Debt is mounting, and judging by the length of the cost-cutting plan the company is not likely to see real benefit from these plans for a while. The cost-cutting plan is aggressive, and while it seems like a positive sign it has a gray cloud attached to that silver lining. To need to cut costs that aggressively in a comprehensive plan that extends to 2016 means the company expects to feel the pressure for that long. Vast profits do not seem to be around the corner.
Petrobras could form a good alternative in any portfolio to ExxonMobil (NYSE: XOM) or Chevron (NYSE: CVX) if you are looking for something that could move more. There are tough issues weighing on Petrobras, but the Brazilian government is letting fuel prices rise some. That will give some relief to the company, but it might not be enough. The company will still have to grapple with rising costs and prices that do not move with those costs.
Petrobras has the benefit of being a national oil company of a nation that has a ton of oil. It is offshore in hard-to-reach locations, but there is a lot of it. Chevron and Exxon have to make agreements with at times unfriendly and sometimes fickle governments for access to oil. Natural gas in the U.S. is a boon to those companies so they can diversify, but at their core they are oil companies. So companies like Chevron will have to deal with hostile governments and lawsuits, while a company like Petrobras can secure a loan backed by its government. It is reasonable to assume that Petrobras has easier access to Brazil's oil reserves than an outside company and Chevron and Exxon are likely to continue having this problem as they look for more oil around the world.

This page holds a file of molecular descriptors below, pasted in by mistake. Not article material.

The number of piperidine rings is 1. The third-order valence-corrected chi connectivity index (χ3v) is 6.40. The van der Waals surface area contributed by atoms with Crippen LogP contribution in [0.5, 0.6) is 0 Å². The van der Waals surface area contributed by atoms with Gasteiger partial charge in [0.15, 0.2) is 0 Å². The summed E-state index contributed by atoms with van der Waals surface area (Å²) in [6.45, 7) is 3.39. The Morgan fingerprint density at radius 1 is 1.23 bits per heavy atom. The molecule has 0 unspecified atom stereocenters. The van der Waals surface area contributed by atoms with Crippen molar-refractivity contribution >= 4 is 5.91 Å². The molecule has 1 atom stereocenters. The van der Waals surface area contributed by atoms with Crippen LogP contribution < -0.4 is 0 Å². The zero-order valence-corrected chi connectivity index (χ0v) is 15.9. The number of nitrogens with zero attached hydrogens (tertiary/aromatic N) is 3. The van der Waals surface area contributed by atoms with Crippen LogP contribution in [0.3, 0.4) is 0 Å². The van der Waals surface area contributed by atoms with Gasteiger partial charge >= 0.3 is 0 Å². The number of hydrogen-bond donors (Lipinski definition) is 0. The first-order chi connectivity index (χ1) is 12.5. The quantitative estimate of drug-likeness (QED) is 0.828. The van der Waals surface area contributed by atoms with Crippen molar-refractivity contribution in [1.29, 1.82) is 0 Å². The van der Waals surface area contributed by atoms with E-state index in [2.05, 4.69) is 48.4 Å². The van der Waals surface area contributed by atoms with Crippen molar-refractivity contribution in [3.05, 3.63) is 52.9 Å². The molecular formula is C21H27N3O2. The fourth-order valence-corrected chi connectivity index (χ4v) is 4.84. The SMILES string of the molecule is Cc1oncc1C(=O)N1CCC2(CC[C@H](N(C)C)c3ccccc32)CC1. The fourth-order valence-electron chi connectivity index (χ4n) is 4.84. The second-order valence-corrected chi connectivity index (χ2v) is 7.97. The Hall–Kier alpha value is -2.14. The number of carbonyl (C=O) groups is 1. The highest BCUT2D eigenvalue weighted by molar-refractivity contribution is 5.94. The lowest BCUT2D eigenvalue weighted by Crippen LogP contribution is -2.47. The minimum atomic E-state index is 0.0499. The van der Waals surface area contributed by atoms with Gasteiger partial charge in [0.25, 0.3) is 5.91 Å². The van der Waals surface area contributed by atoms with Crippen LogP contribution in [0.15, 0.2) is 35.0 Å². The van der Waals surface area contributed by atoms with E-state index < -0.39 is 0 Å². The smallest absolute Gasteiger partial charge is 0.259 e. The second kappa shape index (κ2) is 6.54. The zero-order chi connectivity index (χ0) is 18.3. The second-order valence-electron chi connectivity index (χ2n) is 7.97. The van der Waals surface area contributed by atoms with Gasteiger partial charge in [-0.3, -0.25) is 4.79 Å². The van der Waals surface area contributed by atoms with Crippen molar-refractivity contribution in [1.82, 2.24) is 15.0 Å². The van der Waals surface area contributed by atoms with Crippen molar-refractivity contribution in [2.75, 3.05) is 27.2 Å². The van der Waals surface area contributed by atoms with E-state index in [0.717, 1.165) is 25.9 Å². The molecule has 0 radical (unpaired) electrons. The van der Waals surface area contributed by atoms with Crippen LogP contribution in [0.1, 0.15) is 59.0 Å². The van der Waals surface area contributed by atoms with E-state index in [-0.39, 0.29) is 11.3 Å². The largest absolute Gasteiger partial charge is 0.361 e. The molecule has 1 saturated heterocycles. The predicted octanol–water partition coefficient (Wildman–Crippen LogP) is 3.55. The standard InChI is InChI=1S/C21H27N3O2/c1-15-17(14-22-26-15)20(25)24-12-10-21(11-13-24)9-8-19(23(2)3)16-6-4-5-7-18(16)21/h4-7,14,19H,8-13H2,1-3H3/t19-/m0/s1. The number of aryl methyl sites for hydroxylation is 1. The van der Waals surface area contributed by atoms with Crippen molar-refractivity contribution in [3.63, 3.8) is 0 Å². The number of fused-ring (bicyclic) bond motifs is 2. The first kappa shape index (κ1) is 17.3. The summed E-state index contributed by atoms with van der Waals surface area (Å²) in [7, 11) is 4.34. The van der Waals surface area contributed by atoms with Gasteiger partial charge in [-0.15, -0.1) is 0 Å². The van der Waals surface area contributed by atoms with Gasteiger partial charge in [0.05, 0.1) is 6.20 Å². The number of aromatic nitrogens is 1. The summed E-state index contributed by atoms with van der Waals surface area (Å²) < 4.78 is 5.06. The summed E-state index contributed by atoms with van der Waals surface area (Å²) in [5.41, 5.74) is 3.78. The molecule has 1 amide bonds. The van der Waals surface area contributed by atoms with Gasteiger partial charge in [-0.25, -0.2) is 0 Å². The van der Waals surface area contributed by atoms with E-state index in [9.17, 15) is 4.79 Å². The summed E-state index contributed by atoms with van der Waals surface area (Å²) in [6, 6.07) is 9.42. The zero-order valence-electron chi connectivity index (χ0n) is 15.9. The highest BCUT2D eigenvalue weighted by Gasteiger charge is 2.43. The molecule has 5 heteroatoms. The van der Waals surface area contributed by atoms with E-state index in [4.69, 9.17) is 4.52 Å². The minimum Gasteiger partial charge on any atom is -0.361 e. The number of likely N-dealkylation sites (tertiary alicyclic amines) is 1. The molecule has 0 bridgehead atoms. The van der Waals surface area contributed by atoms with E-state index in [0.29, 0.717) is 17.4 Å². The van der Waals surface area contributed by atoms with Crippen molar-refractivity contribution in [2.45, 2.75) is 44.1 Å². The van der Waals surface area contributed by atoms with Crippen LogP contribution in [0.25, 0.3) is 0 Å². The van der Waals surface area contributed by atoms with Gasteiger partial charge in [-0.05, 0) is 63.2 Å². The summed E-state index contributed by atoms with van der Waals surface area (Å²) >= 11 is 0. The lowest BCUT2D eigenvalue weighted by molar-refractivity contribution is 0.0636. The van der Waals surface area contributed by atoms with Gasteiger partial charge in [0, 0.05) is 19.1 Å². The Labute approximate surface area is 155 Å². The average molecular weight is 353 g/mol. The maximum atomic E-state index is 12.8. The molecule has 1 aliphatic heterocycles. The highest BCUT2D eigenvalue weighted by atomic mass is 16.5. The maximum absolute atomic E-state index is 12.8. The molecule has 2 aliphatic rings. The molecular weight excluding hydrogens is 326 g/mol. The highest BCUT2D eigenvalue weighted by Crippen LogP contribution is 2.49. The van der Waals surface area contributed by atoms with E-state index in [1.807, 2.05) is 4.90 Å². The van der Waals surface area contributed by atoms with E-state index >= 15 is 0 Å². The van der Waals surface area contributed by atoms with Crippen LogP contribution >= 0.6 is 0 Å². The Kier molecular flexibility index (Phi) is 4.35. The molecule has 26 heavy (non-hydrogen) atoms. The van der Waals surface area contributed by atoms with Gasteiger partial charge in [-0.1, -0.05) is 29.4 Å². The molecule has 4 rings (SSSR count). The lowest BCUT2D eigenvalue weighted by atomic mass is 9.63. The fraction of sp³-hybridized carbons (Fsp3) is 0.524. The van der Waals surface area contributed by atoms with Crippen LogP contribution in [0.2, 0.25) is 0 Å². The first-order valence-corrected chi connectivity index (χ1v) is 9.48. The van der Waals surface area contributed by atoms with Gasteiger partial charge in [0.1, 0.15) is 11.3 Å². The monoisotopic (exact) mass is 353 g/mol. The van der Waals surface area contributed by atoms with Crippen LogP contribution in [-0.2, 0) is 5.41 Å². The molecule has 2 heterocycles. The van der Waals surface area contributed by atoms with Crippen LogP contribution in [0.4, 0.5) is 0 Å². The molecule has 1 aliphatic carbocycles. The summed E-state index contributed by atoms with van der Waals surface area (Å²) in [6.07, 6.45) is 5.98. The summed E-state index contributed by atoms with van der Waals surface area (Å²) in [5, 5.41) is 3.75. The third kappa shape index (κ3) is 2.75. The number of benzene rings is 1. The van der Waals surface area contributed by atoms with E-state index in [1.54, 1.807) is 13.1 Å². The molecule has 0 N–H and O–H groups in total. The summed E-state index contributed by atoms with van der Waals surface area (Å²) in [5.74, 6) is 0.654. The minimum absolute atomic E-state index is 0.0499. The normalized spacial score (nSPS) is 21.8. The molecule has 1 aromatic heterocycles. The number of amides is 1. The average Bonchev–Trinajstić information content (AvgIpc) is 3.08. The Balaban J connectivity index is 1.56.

Petrobras is not a private company, and companies controlled by the government can be extremely inefficient. I know most of this article was positive on the company, and the price is low enough that it might be worth a speculative investment, but that is all it is. If you prefer safety you should look elsewhere.